Reclaiming Accountability in Teacher Education, whose nine authors are all BC Lynch School of Education and Human Development faculty or alumni, was named this year’s Outstanding Book by the American Association of Colleges for Teacher Education.
The co-authors, led by Marilyn Cochran-Smith, the Cawthorne Professor of Teacher Education for Urban Schools at the Lynch School, were honored at AACTE’s 72nd annual meeting on February 28 in Atlanta, Georgia.
According to AACTE, Reclaiming Accountability in Teacher Education "provides the field with a paradigm-shifting take on accountability, a central issue to the theory, policy, and practice of teacher education."
"The book’s insights and arguments are supported by rigorous scholarship regarding the historical, sociopolitical, and policy contexts of teacher education accountability," according to AACTE. "The authors created an eight-dimensional framework to critically examine the current dominant accountability paradigm, to deconstruct four influential accountability initiatives, and finally, to envision a new paradigm of democratic accountability."
"For 24 years, AACTE has honored its member institutions, leaders, and individuals who make bold, exceptional, and revolutionary contributions to our field," said AACTE President and CEO Lynn M. Gangone. "As the recipients of a 2020 AACTE Award, these authors exemplify the continuing need for us to reexamine and reevaluate our work in light of the needs of our contemporary students."
Cochran-Smith's co-authors are:
Andrew F. Miller, Ph.D. ’17, assistant professor, Educational Leadership and Higher education Department, Lynch School; Juan Gabriel Sánchez, Ph.D. ’19, an instructor and Tang Fellow at Phillips Academy and a visiting scholar at the Lynch School; Molly Cummings Carney, Ph.D. ’19, educational researcher and board member, Scholarship for Advanced Guyanese Education; Elizabeth Stringer Keefe, Ph.D. ’18, associate professor of education/director of graduate education, Stonehill College; Stephani Burton ’06, M.Ed. ’07, Ph.D. ’18, assistant professor of practice, Teaching and Learning Department, University of Miami; Wen-Chia Chang, Ph.D. ’17, postdoctoral fellow, Nanyang Technological University/National Institute of Education, Singapore; M. Beatriz Fernández, Ph.D. ’16, assistant professor, Instituto de Estudios Avanzados en Educación, Universidad de Chile, and Megina Baker, Ph.D. ’17, lecturer in early childhood education, Boston University's Wheelock College of Education and Human Development.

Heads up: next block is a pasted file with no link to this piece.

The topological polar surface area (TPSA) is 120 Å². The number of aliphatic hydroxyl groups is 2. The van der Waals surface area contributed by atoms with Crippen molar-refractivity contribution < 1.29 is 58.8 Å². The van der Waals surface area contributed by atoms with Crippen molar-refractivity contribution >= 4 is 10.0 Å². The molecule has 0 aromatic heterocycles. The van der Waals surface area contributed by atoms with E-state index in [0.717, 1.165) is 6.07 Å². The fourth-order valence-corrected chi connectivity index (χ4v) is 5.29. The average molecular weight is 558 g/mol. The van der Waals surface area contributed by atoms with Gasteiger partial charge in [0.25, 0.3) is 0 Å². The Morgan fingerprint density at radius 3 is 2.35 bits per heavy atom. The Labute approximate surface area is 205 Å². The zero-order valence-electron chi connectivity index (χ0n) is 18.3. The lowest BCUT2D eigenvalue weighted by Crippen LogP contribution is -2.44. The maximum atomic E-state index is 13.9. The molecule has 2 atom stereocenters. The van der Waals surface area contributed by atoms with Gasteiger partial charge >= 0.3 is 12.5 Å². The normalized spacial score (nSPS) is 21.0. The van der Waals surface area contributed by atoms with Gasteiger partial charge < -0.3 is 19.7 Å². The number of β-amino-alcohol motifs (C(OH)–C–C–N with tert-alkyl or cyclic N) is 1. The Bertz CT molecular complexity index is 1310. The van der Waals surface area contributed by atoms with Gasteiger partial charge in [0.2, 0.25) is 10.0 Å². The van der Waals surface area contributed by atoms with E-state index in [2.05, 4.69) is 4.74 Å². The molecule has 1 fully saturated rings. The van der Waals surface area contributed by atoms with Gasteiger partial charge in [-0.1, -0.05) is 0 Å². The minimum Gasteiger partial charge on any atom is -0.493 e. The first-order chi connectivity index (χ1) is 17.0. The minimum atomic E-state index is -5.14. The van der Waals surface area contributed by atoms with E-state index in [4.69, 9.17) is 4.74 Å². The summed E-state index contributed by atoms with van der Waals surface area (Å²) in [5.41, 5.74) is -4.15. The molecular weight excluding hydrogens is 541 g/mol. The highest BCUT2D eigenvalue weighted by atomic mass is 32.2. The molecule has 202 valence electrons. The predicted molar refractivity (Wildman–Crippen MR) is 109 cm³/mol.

AACTE’s Outstanding Book Award is presented annually to recognize a text that significantly contributes to the knowledge base of educator preparation. Overseen by the AACTE’s Committee on Research and Dissemination, the honor acknowledges well-written publications that offer a fresh lens on current assumptions or practices, reorients thinking in the field, and shows potential for meaningful impact on policy or practice in educator preparation.
Montclair State University College of Education and Human Services Dean Tamara Lucas, a nominator for the book’s award, noted: "Their framework is powerful as a tool used not only for critique, but also for providing a structure for envisioning an entirely different accountability paradigm—one that values democracy, equity, professional responsibility, and deliberative and critical democratic education."
Published by Teachers College Press in 2018, the book has also been selected for the 2019 American Education Research Association/Division K Exemplary Research in Teaching and Teacher Education Award; the 2019 Society of Professors of Education Outstanding Book Award; and the 2018 American Educational Studies Association Critics’ Choice Award.
The Washington, D.C.-based AACTE, the leading voice on educator preparation, represents more than 800 postsecondary institutions with educator preparation programs dedicated to high-quality, evidence-based training that assures educators are ready to teach all learners.
Phil Gloudemans | University Communications | March 2020